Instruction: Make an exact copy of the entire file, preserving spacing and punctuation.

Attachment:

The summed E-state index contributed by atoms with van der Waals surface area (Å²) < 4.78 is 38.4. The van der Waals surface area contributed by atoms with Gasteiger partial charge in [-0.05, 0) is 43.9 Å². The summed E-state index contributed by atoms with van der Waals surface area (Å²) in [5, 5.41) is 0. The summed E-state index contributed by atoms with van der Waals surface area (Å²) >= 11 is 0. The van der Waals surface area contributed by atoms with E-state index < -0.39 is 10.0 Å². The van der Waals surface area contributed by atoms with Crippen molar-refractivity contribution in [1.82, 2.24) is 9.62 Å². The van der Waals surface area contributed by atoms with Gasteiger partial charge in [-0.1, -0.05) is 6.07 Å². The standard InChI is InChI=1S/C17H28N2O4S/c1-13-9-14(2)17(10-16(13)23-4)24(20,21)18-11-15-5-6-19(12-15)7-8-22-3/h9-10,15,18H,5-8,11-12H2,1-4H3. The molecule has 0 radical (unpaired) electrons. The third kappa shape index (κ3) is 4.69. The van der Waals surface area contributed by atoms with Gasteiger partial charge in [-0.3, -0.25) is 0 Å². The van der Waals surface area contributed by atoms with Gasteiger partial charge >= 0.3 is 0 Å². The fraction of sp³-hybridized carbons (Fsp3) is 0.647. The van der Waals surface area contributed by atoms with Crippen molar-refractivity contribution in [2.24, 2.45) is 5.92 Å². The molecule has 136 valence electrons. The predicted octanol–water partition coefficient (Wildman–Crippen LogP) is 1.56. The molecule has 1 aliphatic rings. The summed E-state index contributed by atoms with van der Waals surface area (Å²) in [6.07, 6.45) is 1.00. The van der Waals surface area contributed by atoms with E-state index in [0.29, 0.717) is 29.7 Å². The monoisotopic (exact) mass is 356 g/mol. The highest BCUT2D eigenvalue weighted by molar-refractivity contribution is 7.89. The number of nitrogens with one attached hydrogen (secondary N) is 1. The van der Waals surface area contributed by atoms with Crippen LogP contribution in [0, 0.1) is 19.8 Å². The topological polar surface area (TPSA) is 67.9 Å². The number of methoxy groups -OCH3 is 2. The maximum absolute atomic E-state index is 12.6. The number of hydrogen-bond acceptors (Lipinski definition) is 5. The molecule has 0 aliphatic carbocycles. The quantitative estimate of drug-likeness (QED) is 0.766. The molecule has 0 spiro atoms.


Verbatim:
The summed E-state index contributed by atoms with van der Waals surface area (Å²) < 4.78 is 38.4. The van der Waals surface area contributed by atoms with Gasteiger partial charge in [-0.05, 0) is 43.9 Å². The summed E-state index contributed by atoms with van der Waals surface area (Å²) in [5, 5.41) is 0. The summed E-state index contributed by atoms with van der Waals surface area (Å²) >= 11 is 0. The van der Waals surface area contributed by atoms with E-state index < -0.39 is 10.0 Å². The van der Waals surface area contributed by atoms with Crippen molar-refractivity contribution in [1.82, 2.24) is 9.62 Å². The van der Waals surface area contributed by atoms with Gasteiger partial charge in [-0.1, -0.05) is 6.07 Å². The standard InChI is InChI=1S/C17H28N2O4S/c1-13-9-14(2)17(10-16(13)23-4)24(20,21)18-11-15-5-6-19(12-15)7-8-22-3/h9-10,15,18H,5-8,11-12H2,1-4H3. The molecule has 0 radical (unpaired) electrons. The third kappa shape index (κ3) is 4.69. The van der Waals surface area contributed by atoms with Gasteiger partial charge in [-0.3, -0.25) is 0 Å². The van der Waals surface area contributed by atoms with Gasteiger partial charge >= 0.3 is 0 Å². The fraction of sp³-hybridized carbons (Fsp3) is 0.647. The van der Waals surface area contributed by atoms with Crippen molar-refractivity contribution in [2.24, 2.45) is 5.92 Å². The molecule has 136 valence electrons. The predicted octanol–water partition coefficient (Wildman–Crippen LogP) is 1.56. The molecule has 1 aliphatic rings. The summed E-state index contributed by atoms with van der Waals surface area (Å²) in [6.07, 6.45) is 1.00. The van der Waals surface area contributed by atoms with E-state index in [0.29, 0.717) is 29.7 Å². The monoisotopic (exact) mass is 356 g/mol. The highest BCUT2D eigenvalue weighted by molar-refractivity contribution is 7.89. The number of nitrogens with one attached hydrogen (secondary N) is 1. The van der Waals surface area contributed by atoms with Crippen LogP contribution in [0, 0.1) is 19.8 Å². The topological polar surface area (TPSA) is 67.9 Å². The number of methoxy groups -OCH3 is 2. The maximum absolute atomic E-state index is 12.6. The number of hydrogen-bond acceptors (Lipinski definition) is 5. The molecule has 0 aliphatic carbocycles. The quantitative estimate of drug-likeness (QED) is 0.766. The molecule has 0 spiro atoms.